Time, on the poetry blog, to reflect on the close and loving relationship between song and poetry.
This song, which is not really an Easter song, still always fills my mind’s ear on Easter. James Weldon Johnson wrote the poem, “Lift Every Voice and Sing” on the occasion of Abraham Lincoln’s birthday in 1900. It was set to music composed by his brother, and became immensely popular in the black community, with some calling it the black national anthem. As an influential writer and thinker, and “with his talent for persuading people of differing ideologies to work together for a common goal, Johnson became the national organizer for the National Association for the Advancement of Colored People (NAACP) in 1920.”
Luckily for us, PBS highlights the poem and song on their Black Culture Connection page. On this page, you can listen to a great video describing the conception of the poem, the development of the song, and then a sweet and delicate version of the song, performed by the Isaac Sisters with The Relatives. (There’s also a very trippy hip-hop version in another video,by Doughboy the Midwest Maestro and DJ Kool Rod over a video montage).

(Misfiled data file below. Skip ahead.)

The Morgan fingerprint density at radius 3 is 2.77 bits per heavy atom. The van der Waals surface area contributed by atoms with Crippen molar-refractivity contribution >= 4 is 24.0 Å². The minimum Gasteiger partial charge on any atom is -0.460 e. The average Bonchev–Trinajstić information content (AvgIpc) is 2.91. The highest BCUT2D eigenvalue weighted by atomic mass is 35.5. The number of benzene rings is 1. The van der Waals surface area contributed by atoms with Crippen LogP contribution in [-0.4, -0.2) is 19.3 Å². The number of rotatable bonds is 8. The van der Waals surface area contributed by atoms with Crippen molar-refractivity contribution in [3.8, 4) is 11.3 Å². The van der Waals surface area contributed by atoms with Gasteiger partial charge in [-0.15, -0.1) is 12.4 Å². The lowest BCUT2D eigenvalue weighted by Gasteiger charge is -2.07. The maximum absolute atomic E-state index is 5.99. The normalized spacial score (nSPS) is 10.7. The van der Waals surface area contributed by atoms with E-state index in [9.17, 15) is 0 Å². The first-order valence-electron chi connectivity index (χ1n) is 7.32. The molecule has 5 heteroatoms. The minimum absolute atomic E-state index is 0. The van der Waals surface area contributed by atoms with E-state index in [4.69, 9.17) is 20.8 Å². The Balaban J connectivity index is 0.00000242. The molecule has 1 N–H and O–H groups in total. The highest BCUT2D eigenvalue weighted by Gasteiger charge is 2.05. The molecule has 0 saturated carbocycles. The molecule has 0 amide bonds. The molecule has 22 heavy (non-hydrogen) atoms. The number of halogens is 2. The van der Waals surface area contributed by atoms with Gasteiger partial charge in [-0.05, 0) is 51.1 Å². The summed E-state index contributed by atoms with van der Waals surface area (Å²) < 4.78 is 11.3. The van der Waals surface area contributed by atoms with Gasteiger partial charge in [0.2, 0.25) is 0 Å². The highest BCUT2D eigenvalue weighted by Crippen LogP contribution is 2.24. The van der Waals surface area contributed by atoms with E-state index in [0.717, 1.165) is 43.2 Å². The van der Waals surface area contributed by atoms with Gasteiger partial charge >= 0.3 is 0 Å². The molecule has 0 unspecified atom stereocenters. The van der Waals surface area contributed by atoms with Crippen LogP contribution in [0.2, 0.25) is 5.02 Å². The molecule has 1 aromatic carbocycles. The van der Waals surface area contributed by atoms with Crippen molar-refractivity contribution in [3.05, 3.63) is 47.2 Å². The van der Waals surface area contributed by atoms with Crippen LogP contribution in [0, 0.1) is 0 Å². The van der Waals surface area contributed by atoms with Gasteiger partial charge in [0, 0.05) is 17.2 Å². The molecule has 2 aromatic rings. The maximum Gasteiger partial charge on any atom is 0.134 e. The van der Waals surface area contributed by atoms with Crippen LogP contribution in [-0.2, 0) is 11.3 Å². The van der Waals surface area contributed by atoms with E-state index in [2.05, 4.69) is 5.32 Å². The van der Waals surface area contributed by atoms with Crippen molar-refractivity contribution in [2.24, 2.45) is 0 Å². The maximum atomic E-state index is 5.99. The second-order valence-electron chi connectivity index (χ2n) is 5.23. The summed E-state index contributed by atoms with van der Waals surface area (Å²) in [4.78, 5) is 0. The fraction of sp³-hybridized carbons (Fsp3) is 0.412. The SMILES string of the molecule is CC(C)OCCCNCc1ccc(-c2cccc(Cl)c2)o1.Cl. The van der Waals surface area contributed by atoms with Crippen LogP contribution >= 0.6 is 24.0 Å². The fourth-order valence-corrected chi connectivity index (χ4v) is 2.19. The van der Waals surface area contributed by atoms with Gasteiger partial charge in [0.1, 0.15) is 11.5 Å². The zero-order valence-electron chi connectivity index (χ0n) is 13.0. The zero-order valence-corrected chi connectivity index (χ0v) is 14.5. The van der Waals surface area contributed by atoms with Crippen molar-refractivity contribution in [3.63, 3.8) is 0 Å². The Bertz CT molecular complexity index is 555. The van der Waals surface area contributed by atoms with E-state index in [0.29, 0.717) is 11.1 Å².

Because I am a hopeless poetry researcher, I also found a very interesting lesson on this poem and song created by ARTSEDGE, from the Kennedy Center. Maybe I’ll teach with this the next time I’ve got 5-8th graders.
All that being said, I think my memories of this song stem from singing it in high school, probably in a version that sounded very much like this. (Of course, we sang it not nearly as well, nor with an organ — but with as much gusto as we could muster. And then there’s the whole thing about white middle class kids singing this in the 1970s — but that’s for another to comment on — in fact, read the comments on YouTube. I just love the song and hope you enjoy it.)
And, in case you were hoping for the Hallelujah chorus, here you go! (Mom, this one’s for you!) Happy Easter everyone!